Student work explores touch in times of Covid-19
Published on 3 September 2021
How our physical interactions with others have changed due to restrictions implemented as a result of the pandemic is the focus of one of dozens of exhibits at the University of Dundee’s Masters Showcase 2021
Yingying Ren has explored the challenges and relationships between people during the Covid-19 pandemic as part of her final project of her Masters of Design (by Research) course. Her work features in the Duncan of Jordanstone College of Art & Design Masters Showcase 2021, which launches tonight.
Yingying (23), who is originally from China, is among the first group to partake in the University’s Masters of Design (by Research) course in the inaugural year of the programme. Since coming to Dundee she has been subjected to various lockdowns and restrictions due to Covid-19, so it is fitting that her work explores the changing relationships between people in a pandemic.
“I have a friend in Dundee and we've known each other for almost a year, but we only met for the first time a few days ago,” said Yingying. “Before that it seemed like we were just internet friends.
“In an epidemic, health comes first, and we can't increase the risks and pitfalls of unhealthiness for the sake of contact. We increase contact and interaction through the internet, but these are not alternatives to touch.”
As part of the research process for her course, Yingying focused on the qualities of skin and has been developing experimental materials that replicate the various qualities. Her research led her to ‘second skins’, the added layers of materials that are worn or carried, sometimes as protection.
At the heart of her exhibit is a large, orange-toned origami-like sculpture titled ‘Please don’t touch me’, which replicates the folds and creases of a face mask, one of the protective measures implemented worldwide to help prevent the spread of Covid-19.
“I chose this topic because most of human skin is covered by fabric, which is known as the second skin of human beings,” said Yingying.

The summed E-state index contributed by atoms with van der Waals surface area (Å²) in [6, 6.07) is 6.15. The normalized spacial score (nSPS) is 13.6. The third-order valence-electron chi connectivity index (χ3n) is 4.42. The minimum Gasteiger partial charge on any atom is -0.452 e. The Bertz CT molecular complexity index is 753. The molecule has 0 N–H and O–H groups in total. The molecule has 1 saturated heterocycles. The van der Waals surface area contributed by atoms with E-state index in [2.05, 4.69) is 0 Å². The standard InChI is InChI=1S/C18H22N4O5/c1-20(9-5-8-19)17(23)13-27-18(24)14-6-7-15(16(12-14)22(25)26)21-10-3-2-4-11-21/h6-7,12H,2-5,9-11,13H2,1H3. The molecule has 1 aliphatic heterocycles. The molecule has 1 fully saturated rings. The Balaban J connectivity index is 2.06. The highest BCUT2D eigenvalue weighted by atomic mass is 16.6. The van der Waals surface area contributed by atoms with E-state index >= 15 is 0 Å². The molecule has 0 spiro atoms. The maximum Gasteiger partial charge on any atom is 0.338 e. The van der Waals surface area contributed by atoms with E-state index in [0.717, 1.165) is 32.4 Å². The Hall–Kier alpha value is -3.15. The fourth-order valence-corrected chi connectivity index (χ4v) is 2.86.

“Material has more possibilities and expressions as a medium between self and society, inner thoughts and outer projection. I wanted to explore how to use experimental materials to shape the expansion of the meaning of skin and change the relationship between human beings and fabrics.
“Due to Covid-19, we cannot be in close contact with other people and relationships have changed. We reject the approach of others. I wanted to reflect on the state of people in the pandemic, to resonate with the people and to call for hope during these times.
“No one is an island. Touch is a physical and emotional need that can alleviate feelings of loneliness and isolation.”
The University’s Masters of Design (by Research) course provides a full-time student with the appropriate research experience and the refinement of research methods in order to apply with a proposal and portfolio to a PhD. Yingying will move from MDes (Res) to PhD studies next month.
The Masters Showcase is a staple event that has attracted thousands of visitors over the years both in-person and online.
More than 60 students will be displaying transformative design and visually stunning art created on the MSc Animation & VFX, MFA Art & Humanities, MSc Forensic Art & Facial Identification, MSc Medical Art, MDes (Res) Masters by Research, and MSc Product Design courses.
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